Keukenhof and the mythical Black Tulip

Despite changeable weather we chose to cycle to Keukenhof, the 79 acre site which opens for 8 weeks annually, to showcase the products of bulb growers and flower producers in the region.

The joy of Dutch cycle networks is they generally take you away from main roads. We cycled out of Leiden, along the river and past some fantastic houseboats and houses .

Then we were out in the Tulip fields although Narcissus and Hyacinths were putting on the best show and, despite relatively cool temperatures, hyacinth scent was strong in the air.

We made an unscheduled stop at De Tulperij, a grower of tulips, daffodils, hyacinths and dahlias. Although along a narrow road, it’s a local attraction. There was a spotless, barn divided into a clean orderly work area and a beautifully decorated cafe. You can walk around their growing fields and order bulbs for autumn delivery. It was a fantastic find and we felt obliged to stop for a cuppa and homemade apple cake.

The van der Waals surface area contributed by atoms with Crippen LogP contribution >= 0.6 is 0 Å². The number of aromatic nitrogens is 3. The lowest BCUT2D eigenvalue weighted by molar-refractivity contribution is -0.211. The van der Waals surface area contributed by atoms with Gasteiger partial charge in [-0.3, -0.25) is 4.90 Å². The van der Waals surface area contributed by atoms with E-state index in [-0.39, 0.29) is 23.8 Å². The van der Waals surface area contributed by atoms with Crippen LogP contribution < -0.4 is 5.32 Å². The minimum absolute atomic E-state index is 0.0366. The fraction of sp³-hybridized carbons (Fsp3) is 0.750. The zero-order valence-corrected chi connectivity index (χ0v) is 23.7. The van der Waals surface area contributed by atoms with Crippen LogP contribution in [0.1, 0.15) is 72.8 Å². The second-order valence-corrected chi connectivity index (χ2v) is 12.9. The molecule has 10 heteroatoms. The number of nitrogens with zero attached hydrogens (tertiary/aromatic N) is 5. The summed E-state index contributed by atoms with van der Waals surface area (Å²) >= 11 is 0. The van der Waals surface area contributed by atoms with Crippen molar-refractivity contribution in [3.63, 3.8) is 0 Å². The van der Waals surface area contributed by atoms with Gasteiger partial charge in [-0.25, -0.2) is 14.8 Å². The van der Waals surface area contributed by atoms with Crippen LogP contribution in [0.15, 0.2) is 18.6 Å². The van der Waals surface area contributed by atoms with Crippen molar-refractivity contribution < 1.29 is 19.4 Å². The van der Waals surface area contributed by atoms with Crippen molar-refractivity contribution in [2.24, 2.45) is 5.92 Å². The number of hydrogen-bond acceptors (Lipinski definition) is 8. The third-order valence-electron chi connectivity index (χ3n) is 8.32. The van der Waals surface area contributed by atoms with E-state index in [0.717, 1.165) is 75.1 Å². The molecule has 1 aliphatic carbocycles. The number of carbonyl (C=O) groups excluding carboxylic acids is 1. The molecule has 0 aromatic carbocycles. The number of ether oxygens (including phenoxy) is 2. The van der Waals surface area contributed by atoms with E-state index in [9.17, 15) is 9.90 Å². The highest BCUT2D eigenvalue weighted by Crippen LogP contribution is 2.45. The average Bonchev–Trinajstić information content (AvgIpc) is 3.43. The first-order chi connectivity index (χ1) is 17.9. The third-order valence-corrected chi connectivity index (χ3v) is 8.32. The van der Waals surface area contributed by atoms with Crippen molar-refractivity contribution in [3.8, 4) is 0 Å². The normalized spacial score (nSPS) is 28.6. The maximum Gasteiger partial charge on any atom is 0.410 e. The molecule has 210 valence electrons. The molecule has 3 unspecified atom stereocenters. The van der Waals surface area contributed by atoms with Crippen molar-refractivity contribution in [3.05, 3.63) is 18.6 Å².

On to Keukenhof, Ken had last been there 30 years ago and was amazed by its transformation. The rest of us has nothing to compare and simply thought the entrance looked new and smart.

Both gardens and flower displays were stunning. It was a few weeks early for tulips to be at their best and it looks like there will be azalea displays too. Layered bulb planting was meticulously planned and there was plenty of colour to keep us occupied. Flower pavilions around the site were equally engrossing. Our photos really don’t do it justice.

On our way back to Leiden, we took a detour into Lisse to visit the Museum of the Black Tulip. It was a lovely little museum, tracing the history of the Tulip from China to the Netherlands in the 16th century to the present day and the Novacap floralis scandal – now that’s something for you to Google.

We learned about bulb glasses and crocus bowls as well as how bulb growing and harvesting has developed over the centuries. Finally, in 1850 Alexander Dumas wrote ‘The Black Tulip’, a successful novel telling a story about the battle for a black tulip which was often believed to be true. We knew better from our Keukenhof visit.

Our ride back to Leiden was into a headwind with the odd smattering of rain. It was hard work and a relief to get back to the hotel.

We have an early start tomorrow and, fingers crossed, it will be a straightforward trip home.

%d bloggers like this: